Architectural Assistant Hugh Jones was sponsored to take part in the ICOMOS GA23 Youth Forum, taking place over the course of three days on Wareamah, also known as Cockatoo Island. This year, the forum focused on knowledge sharing to better equip the next generation of heritage professionals to tackle uncertain futures in safeguarding our built and landscape heritage.
The forum's 'REFRAME' sessions sought to answer the question: "How can young and emerging professionals 'reframe' heritage? And in 'reframing' ideas, values, and conservation practice, how do we lay the groundwork for an uncertain future?".
The sessions provided fresh thinking and aimed to deepen understanding of the multifaceted nature of working as a heritage practitioner.
Sessions such as "Designing with Country" highlighted the significance of integrating Indigenous knowledge systems into heritage practices, emphasizing a unique "cultural dimension" to better understand the modern responsibilities of safeguarding our collective heritage and neutralizing pre-existing bias.
"Adapt or Perish" underscored the urgent need to address the sustainability crisis in the construction industry, with a focus on adaptive re-use projects. This session reinforced the idea that heritage conservation is not just about preserving the past but also about creating a sustainable future for our heritage and responsibly managing change.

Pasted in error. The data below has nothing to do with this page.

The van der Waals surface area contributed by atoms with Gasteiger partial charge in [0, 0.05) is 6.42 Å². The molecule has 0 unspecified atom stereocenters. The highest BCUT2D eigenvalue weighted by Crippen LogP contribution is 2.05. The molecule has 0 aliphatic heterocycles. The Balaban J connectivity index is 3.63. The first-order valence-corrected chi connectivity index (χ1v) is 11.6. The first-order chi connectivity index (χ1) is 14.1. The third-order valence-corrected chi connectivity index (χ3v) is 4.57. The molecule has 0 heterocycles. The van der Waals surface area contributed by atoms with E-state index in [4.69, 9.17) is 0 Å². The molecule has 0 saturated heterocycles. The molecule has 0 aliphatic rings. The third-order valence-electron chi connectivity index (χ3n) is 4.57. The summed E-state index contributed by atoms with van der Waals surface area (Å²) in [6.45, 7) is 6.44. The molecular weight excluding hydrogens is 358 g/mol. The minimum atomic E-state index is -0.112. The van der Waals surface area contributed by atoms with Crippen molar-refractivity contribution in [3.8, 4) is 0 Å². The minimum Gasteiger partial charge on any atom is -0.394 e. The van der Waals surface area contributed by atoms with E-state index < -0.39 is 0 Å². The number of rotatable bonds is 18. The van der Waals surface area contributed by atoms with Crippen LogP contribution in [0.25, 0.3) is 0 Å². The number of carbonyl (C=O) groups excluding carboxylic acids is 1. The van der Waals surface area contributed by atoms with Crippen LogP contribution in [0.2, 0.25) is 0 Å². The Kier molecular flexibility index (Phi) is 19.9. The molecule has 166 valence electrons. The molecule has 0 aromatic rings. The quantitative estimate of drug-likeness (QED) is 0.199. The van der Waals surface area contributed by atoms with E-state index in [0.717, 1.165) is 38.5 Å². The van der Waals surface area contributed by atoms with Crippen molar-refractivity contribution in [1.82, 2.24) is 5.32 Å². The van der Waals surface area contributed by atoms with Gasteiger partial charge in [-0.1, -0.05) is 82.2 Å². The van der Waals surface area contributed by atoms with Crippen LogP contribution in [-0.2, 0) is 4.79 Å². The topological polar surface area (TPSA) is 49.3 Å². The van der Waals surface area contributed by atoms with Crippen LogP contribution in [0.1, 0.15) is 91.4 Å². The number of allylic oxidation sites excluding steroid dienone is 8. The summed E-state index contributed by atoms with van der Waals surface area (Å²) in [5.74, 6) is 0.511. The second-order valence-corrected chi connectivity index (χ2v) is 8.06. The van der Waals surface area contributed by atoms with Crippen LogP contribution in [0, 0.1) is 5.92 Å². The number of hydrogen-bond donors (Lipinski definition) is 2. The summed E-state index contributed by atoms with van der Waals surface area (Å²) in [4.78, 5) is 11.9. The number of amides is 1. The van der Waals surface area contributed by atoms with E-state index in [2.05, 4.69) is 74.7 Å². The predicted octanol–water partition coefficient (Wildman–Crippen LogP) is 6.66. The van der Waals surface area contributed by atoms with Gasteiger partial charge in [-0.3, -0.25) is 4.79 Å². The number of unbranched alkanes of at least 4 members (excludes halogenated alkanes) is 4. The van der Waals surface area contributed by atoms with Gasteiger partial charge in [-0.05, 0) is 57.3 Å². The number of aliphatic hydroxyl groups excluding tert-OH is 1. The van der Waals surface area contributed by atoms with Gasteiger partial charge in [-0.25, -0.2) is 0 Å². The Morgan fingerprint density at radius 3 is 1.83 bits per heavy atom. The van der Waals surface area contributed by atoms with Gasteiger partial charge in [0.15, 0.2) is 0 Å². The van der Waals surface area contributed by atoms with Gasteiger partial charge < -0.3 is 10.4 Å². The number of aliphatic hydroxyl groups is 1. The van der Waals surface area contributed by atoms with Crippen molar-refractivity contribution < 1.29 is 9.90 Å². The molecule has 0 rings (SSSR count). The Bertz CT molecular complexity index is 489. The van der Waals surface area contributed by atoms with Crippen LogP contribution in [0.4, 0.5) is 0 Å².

"Reframing Digital Heritage" showcased the transformative potential of technology in heritage management, specifically how user-generated content on social media can enhance visitor experiences and serve as a tool for monitoring sites. The innovative methods being employed in data harvesting from online platforms can be used to better support efforts in managing and safeguarding our heritage.
The ICOMOS GA23 Youth Forum was a deeply enriching and motivating professional experience that will undoubtedly leave a lasting impression on how I practice as a heritage professional. It has equipped me with the knowledge, perspective, and connections necessary to actively contribute to the future of heritage practice globally. Beyond the knowledge gained, the forum fostered valuable professional connections and a sense of collective purpose among my peers; networking with such a diverse group of like-minded professionals from around the world left me feeling part of a global community dedicated to advancing heritage conservation practices and safeguarding our built, landscape, cultural, and natural heritage.
— Hugh Jones, Architectural Assistant